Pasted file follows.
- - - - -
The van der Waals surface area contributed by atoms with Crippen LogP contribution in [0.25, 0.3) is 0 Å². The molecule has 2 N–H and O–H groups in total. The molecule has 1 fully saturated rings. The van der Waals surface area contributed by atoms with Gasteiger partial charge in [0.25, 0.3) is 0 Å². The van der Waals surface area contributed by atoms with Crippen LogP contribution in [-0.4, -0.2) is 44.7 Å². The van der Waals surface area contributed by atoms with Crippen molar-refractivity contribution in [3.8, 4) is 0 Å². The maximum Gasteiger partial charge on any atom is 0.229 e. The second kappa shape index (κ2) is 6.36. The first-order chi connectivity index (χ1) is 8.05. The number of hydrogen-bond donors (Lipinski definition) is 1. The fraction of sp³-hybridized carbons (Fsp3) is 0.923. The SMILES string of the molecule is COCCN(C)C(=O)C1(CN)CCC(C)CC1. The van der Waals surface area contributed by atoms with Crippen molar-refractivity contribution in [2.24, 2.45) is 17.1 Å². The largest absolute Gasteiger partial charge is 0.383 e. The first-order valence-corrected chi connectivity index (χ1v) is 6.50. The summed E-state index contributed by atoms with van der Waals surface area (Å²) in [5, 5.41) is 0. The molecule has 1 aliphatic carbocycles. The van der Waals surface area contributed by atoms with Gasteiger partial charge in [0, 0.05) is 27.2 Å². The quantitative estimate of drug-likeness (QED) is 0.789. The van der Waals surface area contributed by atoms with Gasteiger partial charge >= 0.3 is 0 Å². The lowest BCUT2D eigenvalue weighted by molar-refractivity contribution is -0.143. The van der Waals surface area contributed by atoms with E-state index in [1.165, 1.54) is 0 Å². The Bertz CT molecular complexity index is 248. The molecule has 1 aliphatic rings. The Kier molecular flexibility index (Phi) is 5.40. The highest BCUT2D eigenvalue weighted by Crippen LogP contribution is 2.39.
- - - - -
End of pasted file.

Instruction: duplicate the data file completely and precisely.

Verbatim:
The van der Waals surface area contributed by atoms with Crippen LogP contribution in [0.25, 0.3) is 0 Å². The molecule has 2 N–H and O–H groups in total. The molecule has 1 fully saturated rings. The van der Waals surface area contributed by atoms with Gasteiger partial charge in [0.25, 0.3) is 0 Å². The van der Waals surface area contributed by atoms with Crippen LogP contribution in [-0.4, -0.2) is 44.7 Å². The van der Waals surface area contributed by atoms with Crippen molar-refractivity contribution in [3.8, 4) is 0 Å². The maximum Gasteiger partial charge on any atom is 0.229 e. The second kappa shape index (κ2) is 6.36. The first-order chi connectivity index (χ1) is 8.05. The number of hydrogen-bond donors (Lipinski definition) is 1. The fraction of sp³-hybridized carbons (Fsp3) is 0.923. The SMILES string of the molecule is COCCN(C)C(=O)C1(CN)CCC(C)CC1. The van der Waals surface area contributed by atoms with Crippen molar-refractivity contribution in [2.24, 2.45) is 17.1 Å². The largest absolute Gasteiger partial charge is 0.383 e. The first-order valence-corrected chi connectivity index (χ1v) is 6.50. The summed E-state index contributed by atoms with van der Waals surface area (Å²) in [5, 5.41) is 0. The molecule has 1 aliphatic carbocycles. The van der Waals surface area contributed by atoms with Gasteiger partial charge in [0, 0.05) is 27.2 Å². The quantitative estimate of drug-likeness (QED) is 0.789. The van der Waals surface area contributed by atoms with Gasteiger partial charge >= 0.3 is 0 Å². The lowest BCUT2D eigenvalue weighted by molar-refractivity contribution is -0.143. The van der Waals surface area contributed by atoms with E-state index in [1.165, 1.54) is 0 Å². The Bertz CT molecular complexity index is 248. The molecule has 1 aliphatic rings. The Kier molecular flexibility index (Phi) is 5.40. The highest BCUT2D eigenvalue weighted by Crippen LogP contribution is 2.39.